Even the Ferengi aren’t that avaricious, I suspect.
To the credit of the music industry, they moved on from DRM pretty quickly, if not quietly. Although it’s probably something they still regret to this day. What they haven’t moved away from is their desire to punish their enemies: the music downloaders that they call “thieves”. But a new comprehensive study has found that, perhaps to the surprise of only the music industry themselves, people who pirate a lot of music are also the music industry’s best customers.
There seems to be this idea that there are two mutually exclusive groups of people, downloaders and buyers, when in reality, people who buy also download. And if you think about it, it isn’t all that surprising that people who download a lot of music actually love music, probably more so than people who don’t download as much. And music lovers buy more music.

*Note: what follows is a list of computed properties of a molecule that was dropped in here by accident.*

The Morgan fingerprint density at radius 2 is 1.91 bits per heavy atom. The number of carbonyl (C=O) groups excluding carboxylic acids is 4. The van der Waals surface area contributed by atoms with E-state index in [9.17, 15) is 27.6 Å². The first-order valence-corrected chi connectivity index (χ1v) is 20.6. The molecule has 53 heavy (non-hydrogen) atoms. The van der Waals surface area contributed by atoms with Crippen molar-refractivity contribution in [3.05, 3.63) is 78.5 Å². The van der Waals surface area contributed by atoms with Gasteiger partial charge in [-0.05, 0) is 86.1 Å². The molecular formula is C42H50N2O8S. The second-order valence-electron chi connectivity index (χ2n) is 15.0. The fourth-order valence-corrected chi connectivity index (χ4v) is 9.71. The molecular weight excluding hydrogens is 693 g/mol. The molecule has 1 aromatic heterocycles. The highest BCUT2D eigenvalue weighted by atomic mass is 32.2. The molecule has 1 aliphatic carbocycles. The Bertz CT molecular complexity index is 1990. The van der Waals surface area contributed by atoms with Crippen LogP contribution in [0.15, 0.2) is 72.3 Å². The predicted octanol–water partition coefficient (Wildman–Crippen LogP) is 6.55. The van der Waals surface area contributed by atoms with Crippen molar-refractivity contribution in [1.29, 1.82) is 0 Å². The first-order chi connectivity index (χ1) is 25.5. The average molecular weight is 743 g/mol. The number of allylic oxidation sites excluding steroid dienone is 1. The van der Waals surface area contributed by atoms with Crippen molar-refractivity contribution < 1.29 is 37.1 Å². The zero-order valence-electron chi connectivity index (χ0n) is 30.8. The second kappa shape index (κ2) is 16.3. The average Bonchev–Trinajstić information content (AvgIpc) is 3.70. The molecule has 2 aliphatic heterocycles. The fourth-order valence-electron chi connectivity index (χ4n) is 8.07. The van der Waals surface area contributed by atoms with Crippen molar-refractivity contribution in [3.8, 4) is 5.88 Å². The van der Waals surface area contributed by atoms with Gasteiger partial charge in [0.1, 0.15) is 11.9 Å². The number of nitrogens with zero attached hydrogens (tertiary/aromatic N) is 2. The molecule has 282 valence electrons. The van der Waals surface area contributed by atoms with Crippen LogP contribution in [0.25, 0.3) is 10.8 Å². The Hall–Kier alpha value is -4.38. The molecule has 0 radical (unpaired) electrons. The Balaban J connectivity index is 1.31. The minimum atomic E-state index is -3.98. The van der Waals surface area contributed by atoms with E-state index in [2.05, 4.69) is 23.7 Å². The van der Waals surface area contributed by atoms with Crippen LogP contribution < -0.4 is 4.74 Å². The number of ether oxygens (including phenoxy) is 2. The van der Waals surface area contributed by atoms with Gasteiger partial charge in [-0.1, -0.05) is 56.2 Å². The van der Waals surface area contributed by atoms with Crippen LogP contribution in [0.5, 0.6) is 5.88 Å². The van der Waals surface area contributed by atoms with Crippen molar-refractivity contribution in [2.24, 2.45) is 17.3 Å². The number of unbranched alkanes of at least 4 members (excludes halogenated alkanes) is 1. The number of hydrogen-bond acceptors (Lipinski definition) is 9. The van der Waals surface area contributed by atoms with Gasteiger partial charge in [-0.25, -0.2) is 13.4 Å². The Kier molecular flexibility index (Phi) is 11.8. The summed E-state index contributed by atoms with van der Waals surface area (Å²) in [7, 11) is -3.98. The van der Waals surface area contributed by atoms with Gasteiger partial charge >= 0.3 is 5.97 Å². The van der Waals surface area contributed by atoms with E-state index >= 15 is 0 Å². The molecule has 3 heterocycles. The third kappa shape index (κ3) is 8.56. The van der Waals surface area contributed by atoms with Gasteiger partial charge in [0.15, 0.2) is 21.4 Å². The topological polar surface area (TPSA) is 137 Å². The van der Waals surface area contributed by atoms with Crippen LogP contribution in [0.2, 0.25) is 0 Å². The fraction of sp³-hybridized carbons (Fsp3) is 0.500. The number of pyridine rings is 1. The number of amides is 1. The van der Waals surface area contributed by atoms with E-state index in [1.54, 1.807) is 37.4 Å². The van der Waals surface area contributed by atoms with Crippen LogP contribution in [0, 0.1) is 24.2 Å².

And this is where I think the industry’s anti-piracy strategy fails, because by trying to kick pirates off the net, they may end up keeping their best customers from being able to continue buying. The correct strategy, in my opinion, starts with identifying the reasons why people that buy a lot of music also chooses to download some of them at the same time. It will be a complicated answer, but I don’t think it’s in anyone’s interest to simply labels these people as “thieves”.